The war of words is continuing. The latest salvoes were fired last week by Iranian President Mahmoud Ahmedinejad, and his Lebanese ally and client Hassan Nasrallah. Ahmedinejad reportedly told Nasrallah that if
Hizballah second in command Naim Qassem joined in this week, describing
The self-confident, warlike tones of these leaders are by now familiar. But what, if anything, is revealed by these most recent statements?
Some analysis has suggested that the heightened rhetoric may presage an attempt by
While nothing should be ruled out, a number of factors should be borne in mind in this regard. Hizballah and its backers are well aware of the broad contours of
Rather, with Hizballah present in the Lebanese government, and its decisions regarding war not subject to supervision or appeal by any other element in
The results of such a conflict would be damaging to northern
So there is reason to suppose that the Iranians have good reason to hold back on committing their Hizballah clients until a possible later stage - most likely, in response to a future western or Israeli strike on Iranian nuclear facilities.
Of course, past wars in the region have often erupted not from a decision by one or other of the sides, but rather from a situation of ongoing, rising tensions, which was then ignited by a single, ill-judged action - such as the attempted murder of Ambassador Shlomo Argov, which led to Operation Peace for Galilee in 1982, or the Hizballah kidnapping attempt which precipitated the war of 2006.
Hizballah's failure to avenge the death of senior movement official Imad Mughniyeh remains a major issue for the movement. In his speech to the rally last week, Nasrallah referred to this issue, saying "What we want is a retaliation that is up to the level of Imad Mugniyeh."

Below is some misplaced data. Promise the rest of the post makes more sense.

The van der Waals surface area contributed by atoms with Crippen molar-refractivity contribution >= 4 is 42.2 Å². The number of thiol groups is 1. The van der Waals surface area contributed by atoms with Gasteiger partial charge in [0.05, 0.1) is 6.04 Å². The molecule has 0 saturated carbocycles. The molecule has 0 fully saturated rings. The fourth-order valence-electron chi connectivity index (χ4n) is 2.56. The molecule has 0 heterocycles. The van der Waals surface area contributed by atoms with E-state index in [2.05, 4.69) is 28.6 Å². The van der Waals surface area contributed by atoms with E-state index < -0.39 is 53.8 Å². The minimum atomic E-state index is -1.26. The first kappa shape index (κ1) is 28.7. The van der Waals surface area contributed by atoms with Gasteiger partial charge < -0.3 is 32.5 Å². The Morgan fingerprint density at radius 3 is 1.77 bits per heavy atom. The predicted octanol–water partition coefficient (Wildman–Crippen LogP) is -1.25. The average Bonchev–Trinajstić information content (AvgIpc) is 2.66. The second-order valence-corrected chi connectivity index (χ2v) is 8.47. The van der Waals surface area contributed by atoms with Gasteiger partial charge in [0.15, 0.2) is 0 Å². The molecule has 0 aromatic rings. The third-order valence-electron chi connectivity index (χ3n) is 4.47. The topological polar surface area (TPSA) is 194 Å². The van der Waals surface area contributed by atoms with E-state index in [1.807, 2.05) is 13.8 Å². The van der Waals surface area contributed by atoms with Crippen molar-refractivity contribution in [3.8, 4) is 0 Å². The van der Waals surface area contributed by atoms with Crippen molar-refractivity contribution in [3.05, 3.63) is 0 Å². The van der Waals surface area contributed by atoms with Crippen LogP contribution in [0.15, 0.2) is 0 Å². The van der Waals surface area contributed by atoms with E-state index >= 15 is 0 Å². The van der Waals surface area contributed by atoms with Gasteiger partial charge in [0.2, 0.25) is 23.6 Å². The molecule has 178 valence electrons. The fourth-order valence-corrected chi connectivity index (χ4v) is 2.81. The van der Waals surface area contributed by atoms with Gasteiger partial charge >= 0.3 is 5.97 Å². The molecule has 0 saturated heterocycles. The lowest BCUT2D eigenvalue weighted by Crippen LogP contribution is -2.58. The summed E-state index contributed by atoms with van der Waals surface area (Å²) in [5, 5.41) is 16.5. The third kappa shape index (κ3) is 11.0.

But here the movement faces a dilemma. Any major strike on an Israeli target is likely to provoke precisely the conflagration that Hizballah and its supporters fear. Hizballah, in addition to being a client and proxy of
So can we conclude that deterrence has been achieved, and the situation of latent tension in the north is likely to remain at its current level for the foreseeable future, short of an Israeli strike on
To do so would be to assume that the thinking of the Hizballah leadership and its allies in
Ultimately, there are ample pragmatic reasons as to why the Iran/Hizballah side might want to avoid escalation at the present time. But there are also irrational elements within the thinking of these forces - which incline them toward underestimation of their enemy. There is also a clear motivation for actions intended to reap a cost to
Jonathan Spyer is a senior research fellow at the Global Research in International Affairs (GLORIA) Center, Herzliya, Israe
Copyright - Original materials copyright (c) by the authors.